How can you know good addiction treatment from the bad? More here on the basics of heroin addiction treatment: assessment, help through detox, medical supervision, effective aftercare AND the individualized human element behind care.
Heroin addiction treatment
Is investing in heroin addiction treatment worth the expense? Statistics about the cost of heroin use vs. addiction treatment programs in text and graphic form. See more here.
Who seeks heroin addiction treatment and rehabilitation services within the United States? Discover national trends and statistics in pour infographic, and learn more about who seeks help for heroin, here.
A guide on what to expect during heroin rehab here.
Are “safe sites” that facilitate heroin use helping or hurting the opiate epidemic in the U.S.? A review of what’s happening on the ground by Clare Waismann, founder of the Waismann Method®. More here.
With an opiate epidemic in our midst, many people know little or have not heard about Ibogaine treatment. Although Ibogaine may not be right for everyone, it offers a solution to many addicts that could save lives.
A comparison of the risks, side effects, legal status, and abuse potential for both methadone and buprenorphine from expert, Derek Simon, PhD. More here.
A description of what to expect during heroin detox, as well as main treatments used during withdrawal. More here on how to get off heroin safely.
Yes, Suboxone addresses drug cravings. Suboxone contains both buprenorphine and naloxone to decrease your desire for opiates and to block their effects should you take them. More on how Suboxone works as a complement to addiction treatment here.
Symptoms of heroin detox include body and muscle aches, vomiting, and mood disorders such as anxiety or depression. More on what to expect during detox and how to treat heroin detox symptoms here.
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What is heroin addiction?
Heroin addiction is defined as continued use of heroin despite negative life consequences to health, social, or work patterns. Because heroin is rapid-acting, it is one of the most habit-forming drugs on the planet. People addicted to heroin feel powerless over its effects due to felt cravings and withdrawal symptoms.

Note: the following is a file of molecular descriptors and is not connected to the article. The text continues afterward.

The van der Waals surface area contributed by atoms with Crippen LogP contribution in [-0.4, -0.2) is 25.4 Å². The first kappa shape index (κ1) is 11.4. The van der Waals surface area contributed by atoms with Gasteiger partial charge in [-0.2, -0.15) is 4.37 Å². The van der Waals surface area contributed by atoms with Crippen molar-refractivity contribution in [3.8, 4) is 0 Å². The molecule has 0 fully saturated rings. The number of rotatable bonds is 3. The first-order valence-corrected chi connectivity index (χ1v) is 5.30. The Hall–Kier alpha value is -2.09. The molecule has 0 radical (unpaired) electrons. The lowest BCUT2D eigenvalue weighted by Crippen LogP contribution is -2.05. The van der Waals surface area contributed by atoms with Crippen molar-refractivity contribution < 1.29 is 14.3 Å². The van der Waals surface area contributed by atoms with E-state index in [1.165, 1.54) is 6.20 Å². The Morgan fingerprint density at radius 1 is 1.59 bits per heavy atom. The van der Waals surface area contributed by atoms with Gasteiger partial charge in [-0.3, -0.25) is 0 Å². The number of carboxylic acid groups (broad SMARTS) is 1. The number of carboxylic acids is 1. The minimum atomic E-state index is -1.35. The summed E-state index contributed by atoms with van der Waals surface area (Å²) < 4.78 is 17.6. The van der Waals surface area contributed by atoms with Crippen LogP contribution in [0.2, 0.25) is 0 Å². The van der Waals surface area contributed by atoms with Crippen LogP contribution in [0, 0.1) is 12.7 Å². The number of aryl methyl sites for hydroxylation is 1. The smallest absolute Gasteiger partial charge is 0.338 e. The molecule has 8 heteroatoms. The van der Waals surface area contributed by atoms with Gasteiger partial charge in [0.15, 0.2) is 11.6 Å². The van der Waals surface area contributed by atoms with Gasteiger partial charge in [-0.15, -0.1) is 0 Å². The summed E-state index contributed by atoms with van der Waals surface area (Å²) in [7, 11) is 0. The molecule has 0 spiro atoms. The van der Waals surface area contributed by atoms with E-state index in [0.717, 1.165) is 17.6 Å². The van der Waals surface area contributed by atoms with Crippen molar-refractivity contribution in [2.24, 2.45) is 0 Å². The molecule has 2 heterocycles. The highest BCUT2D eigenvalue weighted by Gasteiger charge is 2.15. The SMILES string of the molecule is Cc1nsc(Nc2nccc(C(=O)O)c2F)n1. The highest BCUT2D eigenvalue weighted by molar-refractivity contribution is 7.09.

Addiction to heroin: What does it feel like?
Because of its great addictive potential, people from all walks of life can become addicted to heroin. To sum up the addiction, a person hooked to heroin is willing to lose anything just to support the habit and ends up losing everything.
Here are excerpts from a teen who described how he first encountered heroin, and how it destroyed his life:
“I was 16 when I first snorted heroin. I was in my car and my cousin just happened to have some on him. I was like “Let me try, let me try,” and he did. But he only gave me a very tiny amount, so it really didn’t even do much. When I was 17, I had my own apartment. This boy came over and borrowed my car to go down to Baltimore and he didn’t want to take the drugs he had on him. So I held onto them. I knew it was heroin. I did the whole bag and I was really high. I threw up and all that, but it was great. It was just the most wonderful feeling. That’s when it started and I was hooked until I was 21. I had no idea how addictive it was.
Within three months, I was doing it every day. I was working at a car wash and I blew most of my money on the heroin. Then I started stealing from my parents. I wrote out checks of theirs to myself. I stole my mom’s jewelry. I’d take anything around the house that was of value and pawn it off.
When I was on heroin, I had dark circles under my eyes. My skin was like a yellowish color. I looked sick, physically ill. I overdosed four times. You never know if you’re going to overdose because you never know what you’re getting. Another time I overdosed my father found me at three in the morning basically dead. My mom did CPR on me and they called 911. If my dad hadn’t found me, I wouldn’t be here.
I was sent to jail because my parents finally did press charges for the checks I had written and I got a sentence of 18 months”.
A person may exhibit the following heroin addiction signs and symptoms:
- bouts of slurred, garbled or incoherent speech
- declining hygiene and neglect of physical appearance
- declining self-esteem
- having paraphernalia such as burned spoons, aluminum foils, makeshift tourniquets, aluminum foil and
- burners, straws, small plastic bags with white powdery residue, etc.
- having syringes and needles not used for medical purposes
- inflamed or collapsed veins in arms or legs; used as injection sites for heroin
- marked weight loss, and presence of cuts, bruises and scabs from picking skin
- runny nose, frequent infections and abscess, and in women, cessation of menses (amenorrhea)
- stealing cash and valuables, lying and deceptive behavior
- sudden loss of performance in school or work
- wearing clothing to hide needle marks
- withdrawal from family, friends, co-workers and classmates
- withdrawal from set of friends and family, and spending time with new ‘friends’
Treatment for heroin addiction
You cannot quit heroin by going cold turkey or cutting back use as you are likely to cave in from heroin withdrawal symptoms. Substituting other recreational drug to quit heroin will only compound to the problem. The correct way to treat addiction is to undergo a complete and thorough heroin detox and a rehabilitation program offered by medical professionals.